An elderly Pennsylvania husband and wife are being asked to pay their deceased adult son’s medical bills under a law making family members responsible for a loved one’s unpaid bills. The case is a reminder that such “filial responsibility” laws may go both ways – requiring parents to pay the debts of adult children as well as the children to pay for their parents’.
Peg and Bob Mohn’s son died at age 47, leaving unpaid medical bills. Now according to an article in The Morning Call, debt collectors are trying to dun the Mohns using an archaic state law that wasn’t enforced until recently. Pennsylvania is one of 28 states that currently have filial responsibility laws. These laws usually make adult children responsible for their parents’ care if their parents can’t afford to take care of themselves, but some of the laws also make parents responsible for their childrens’ care.
Filial responsibility laws, which originated before the advent of the modern public support system, have been rarely enforced, but lately states and health care providers have started taking a second look at them to recover medical expenses, including Medicaid payments. In May 2012, a Pennsylvania court found an adult son liable for his mother’s $93,000 nursing home bill under the state’s filial responsibility law.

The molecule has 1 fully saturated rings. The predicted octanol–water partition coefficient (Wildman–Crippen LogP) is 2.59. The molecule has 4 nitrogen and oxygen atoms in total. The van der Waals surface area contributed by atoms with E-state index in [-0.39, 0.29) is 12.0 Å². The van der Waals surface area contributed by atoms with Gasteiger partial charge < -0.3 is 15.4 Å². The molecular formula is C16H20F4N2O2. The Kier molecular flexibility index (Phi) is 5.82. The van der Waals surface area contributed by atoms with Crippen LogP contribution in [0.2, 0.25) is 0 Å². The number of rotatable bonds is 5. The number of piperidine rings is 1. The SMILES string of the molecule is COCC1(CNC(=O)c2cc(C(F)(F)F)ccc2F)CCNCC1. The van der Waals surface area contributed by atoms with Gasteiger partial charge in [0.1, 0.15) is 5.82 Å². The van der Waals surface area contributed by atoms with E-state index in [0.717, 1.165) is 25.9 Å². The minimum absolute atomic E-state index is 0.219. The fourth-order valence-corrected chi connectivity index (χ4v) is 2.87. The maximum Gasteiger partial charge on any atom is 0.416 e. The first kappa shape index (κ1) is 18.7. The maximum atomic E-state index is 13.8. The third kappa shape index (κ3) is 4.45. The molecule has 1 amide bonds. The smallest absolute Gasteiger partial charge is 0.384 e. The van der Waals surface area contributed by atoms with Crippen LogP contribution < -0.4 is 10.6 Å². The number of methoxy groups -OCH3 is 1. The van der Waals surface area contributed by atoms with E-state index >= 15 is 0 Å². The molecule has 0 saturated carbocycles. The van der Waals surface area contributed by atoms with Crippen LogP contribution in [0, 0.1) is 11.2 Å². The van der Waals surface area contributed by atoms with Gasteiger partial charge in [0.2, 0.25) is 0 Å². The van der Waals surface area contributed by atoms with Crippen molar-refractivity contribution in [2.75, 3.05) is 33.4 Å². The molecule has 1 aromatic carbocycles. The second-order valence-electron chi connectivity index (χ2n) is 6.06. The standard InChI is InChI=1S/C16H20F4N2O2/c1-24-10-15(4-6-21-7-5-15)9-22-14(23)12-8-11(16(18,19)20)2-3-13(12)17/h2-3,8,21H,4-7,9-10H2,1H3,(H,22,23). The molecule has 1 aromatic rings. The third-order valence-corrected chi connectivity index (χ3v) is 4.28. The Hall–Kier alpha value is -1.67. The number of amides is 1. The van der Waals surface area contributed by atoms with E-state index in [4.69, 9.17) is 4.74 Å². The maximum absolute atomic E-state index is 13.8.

According to Pennsylvania ElderLawAnswers member attorney Stanley Vasiliadis who is quoted in the Morning Call article, these laws provide additional incentive for people to plan their estates. Without proper planning, children could be on the hook for their parents’ nursing home bills, and vice versa.
States with filial responsibility laws include: Alaska, Arkansas, California, Connecticut, Delaware, Georgia, Indiana, Iowa, Kentucky, Louisiana, Maryland, Massachusetts, Mississippi, Montana, Nevada, New Jersey, North Carolina, North Dakota, Ohio, Oregon, Pennsylvania, Rhode Island, South Dakota, Tennessee, Utah, Vermont, Virginia, and West Virginia. Two states, Idaho and New Hampshire, recently repealed their filial responsibility laws, but elder law attorneys in Pennsylvania haven’t made much headway in convincing their legislators to repeal.
These laws differ from state to state. If you live in a state that still has such a law on the books, check with your attorney to find out how you can protect yourself from a child or parent’s debts.